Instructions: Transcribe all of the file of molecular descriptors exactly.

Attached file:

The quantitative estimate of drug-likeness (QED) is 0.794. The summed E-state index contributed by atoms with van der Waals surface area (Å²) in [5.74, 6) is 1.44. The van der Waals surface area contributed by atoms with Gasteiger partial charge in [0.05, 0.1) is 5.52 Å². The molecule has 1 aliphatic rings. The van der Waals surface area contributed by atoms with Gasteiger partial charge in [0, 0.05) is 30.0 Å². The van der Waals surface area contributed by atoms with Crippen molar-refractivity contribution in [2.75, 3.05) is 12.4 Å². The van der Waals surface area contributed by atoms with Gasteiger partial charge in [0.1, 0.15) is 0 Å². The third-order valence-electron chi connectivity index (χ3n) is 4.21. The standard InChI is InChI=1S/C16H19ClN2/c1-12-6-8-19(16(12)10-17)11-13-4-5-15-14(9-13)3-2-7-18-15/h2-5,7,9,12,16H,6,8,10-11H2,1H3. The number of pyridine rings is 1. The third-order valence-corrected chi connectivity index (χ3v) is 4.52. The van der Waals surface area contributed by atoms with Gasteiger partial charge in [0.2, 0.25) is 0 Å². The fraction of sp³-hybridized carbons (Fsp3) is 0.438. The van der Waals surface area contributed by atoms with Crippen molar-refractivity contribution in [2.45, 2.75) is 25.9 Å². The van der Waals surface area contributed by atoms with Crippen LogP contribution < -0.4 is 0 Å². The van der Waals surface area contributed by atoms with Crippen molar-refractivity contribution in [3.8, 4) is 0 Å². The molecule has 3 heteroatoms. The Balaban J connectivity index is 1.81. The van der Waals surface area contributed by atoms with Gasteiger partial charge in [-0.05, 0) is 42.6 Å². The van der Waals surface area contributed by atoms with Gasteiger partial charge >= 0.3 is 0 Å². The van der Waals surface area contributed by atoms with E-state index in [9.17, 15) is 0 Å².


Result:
The quantitative estimate of drug-likeness (QED) is 0.794. The summed E-state index contributed by atoms with van der Waals surface area (Å²) in [5.74, 6) is 1.44. The van der Waals surface area contributed by atoms with Gasteiger partial charge in [0.05, 0.1) is 5.52 Å². The molecule has 1 aliphatic rings. The van der Waals surface area contributed by atoms with Gasteiger partial charge in [0, 0.05) is 30.0 Å². The van der Waals surface area contributed by atoms with Crippen molar-refractivity contribution in [2.75, 3.05) is 12.4 Å². The van der Waals surface area contributed by atoms with Gasteiger partial charge in [0.1, 0.15) is 0 Å². The third-order valence-electron chi connectivity index (χ3n) is 4.21. The standard InChI is InChI=1S/C16H19ClN2/c1-12-6-8-19(16(12)10-17)11-13-4-5-15-14(9-13)3-2-7-18-15/h2-5,7,9,12,16H,6,8,10-11H2,1H3. The number of pyridine rings is 1. The third-order valence-corrected chi connectivity index (χ3v) is 4.52. The van der Waals surface area contributed by atoms with Gasteiger partial charge in [0.2, 0.25) is 0 Å². The fraction of sp³-hybridized carbons (Fsp3) is 0.438. The van der Waals surface area contributed by atoms with Crippen molar-refractivity contribution in [2.45, 2.75) is 25.9 Å². The van der Waals surface area contributed by atoms with Crippen LogP contribution < -0.4 is 0 Å². The van der Waals surface area contributed by atoms with Crippen molar-refractivity contribution in [3.8, 4) is 0 Å². The molecule has 3 heteroatoms. The Balaban J connectivity index is 1.81. The van der Waals surface area contributed by atoms with Gasteiger partial charge in [-0.05, 0) is 42.6 Å². The van der Waals surface area contributed by atoms with Gasteiger partial charge >= 0.3 is 0 Å². The van der Waals surface area contributed by atoms with E-state index in [9.17, 15) is 0 Å².